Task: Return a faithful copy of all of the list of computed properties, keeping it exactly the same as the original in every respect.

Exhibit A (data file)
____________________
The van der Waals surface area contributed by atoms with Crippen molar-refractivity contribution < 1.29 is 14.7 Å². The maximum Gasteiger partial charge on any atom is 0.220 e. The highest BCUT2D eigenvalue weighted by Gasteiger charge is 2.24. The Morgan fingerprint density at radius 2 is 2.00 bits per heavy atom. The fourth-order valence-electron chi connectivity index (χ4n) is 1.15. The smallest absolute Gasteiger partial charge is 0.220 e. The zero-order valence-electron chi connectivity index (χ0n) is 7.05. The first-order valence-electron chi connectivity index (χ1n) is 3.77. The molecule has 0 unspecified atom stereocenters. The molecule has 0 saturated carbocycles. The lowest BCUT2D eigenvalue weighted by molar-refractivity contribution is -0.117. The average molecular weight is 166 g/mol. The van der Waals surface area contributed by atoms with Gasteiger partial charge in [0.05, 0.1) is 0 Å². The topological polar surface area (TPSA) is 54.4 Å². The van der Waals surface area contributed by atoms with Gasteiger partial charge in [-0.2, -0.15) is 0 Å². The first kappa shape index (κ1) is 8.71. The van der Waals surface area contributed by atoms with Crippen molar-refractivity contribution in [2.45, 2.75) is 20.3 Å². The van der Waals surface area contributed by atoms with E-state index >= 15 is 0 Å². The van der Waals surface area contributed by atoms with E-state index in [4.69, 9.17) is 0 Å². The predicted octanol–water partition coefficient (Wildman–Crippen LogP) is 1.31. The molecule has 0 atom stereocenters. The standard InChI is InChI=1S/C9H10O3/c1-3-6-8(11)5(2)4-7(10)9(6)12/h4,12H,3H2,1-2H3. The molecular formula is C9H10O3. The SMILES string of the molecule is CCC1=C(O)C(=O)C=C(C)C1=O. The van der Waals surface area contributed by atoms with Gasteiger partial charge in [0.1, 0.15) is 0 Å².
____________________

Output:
The van der Waals surface area contributed by atoms with Crippen molar-refractivity contribution < 1.29 is 14.7 Å². The maximum Gasteiger partial charge on any atom is 0.220 e. The highest BCUT2D eigenvalue weighted by Gasteiger charge is 2.24. The Morgan fingerprint density at radius 2 is 2.00 bits per heavy atom. The fourth-order valence-electron chi connectivity index (χ4n) is 1.15. The smallest absolute Gasteiger partial charge is 0.220 e. The zero-order valence-electron chi connectivity index (χ0n) is 7.05. The first-order valence-electron chi connectivity index (χ1n) is 3.77. The molecule has 0 unspecified atom stereocenters. The molecule has 0 saturated carbocycles. The lowest BCUT2D eigenvalue weighted by molar-refractivity contribution is -0.117. The average molecular weight is 166 g/mol. The van der Waals surface area contributed by atoms with Gasteiger partial charge in [0.05, 0.1) is 0 Å². The topological polar surface area (TPSA) is 54.4 Å². The van der Waals surface area contributed by atoms with Gasteiger partial charge in [-0.2, -0.15) is 0 Å². The first kappa shape index (κ1) is 8.71. The van der Waals surface area contributed by atoms with Crippen molar-refractivity contribution in [2.45, 2.75) is 20.3 Å². The van der Waals surface area contributed by atoms with E-state index >= 15 is 0 Å². The van der Waals surface area contributed by atoms with E-state index in [4.69, 9.17) is 0 Å². The predicted octanol–water partition coefficient (Wildman–Crippen LogP) is 1.31. The molecule has 0 atom stereocenters. The standard InChI is InChI=1S/C9H10O3/c1-3-6-8(11)5(2)4-7(10)9(6)12/h4,12H,3H2,1-2H3. The molecular formula is C9H10O3. The SMILES string of the molecule is CCC1=C(O)C(=O)C=C(C)C1=O. The van der Waals surface area contributed by atoms with Gasteiger partial charge in [0.1, 0.15) is 0 Å².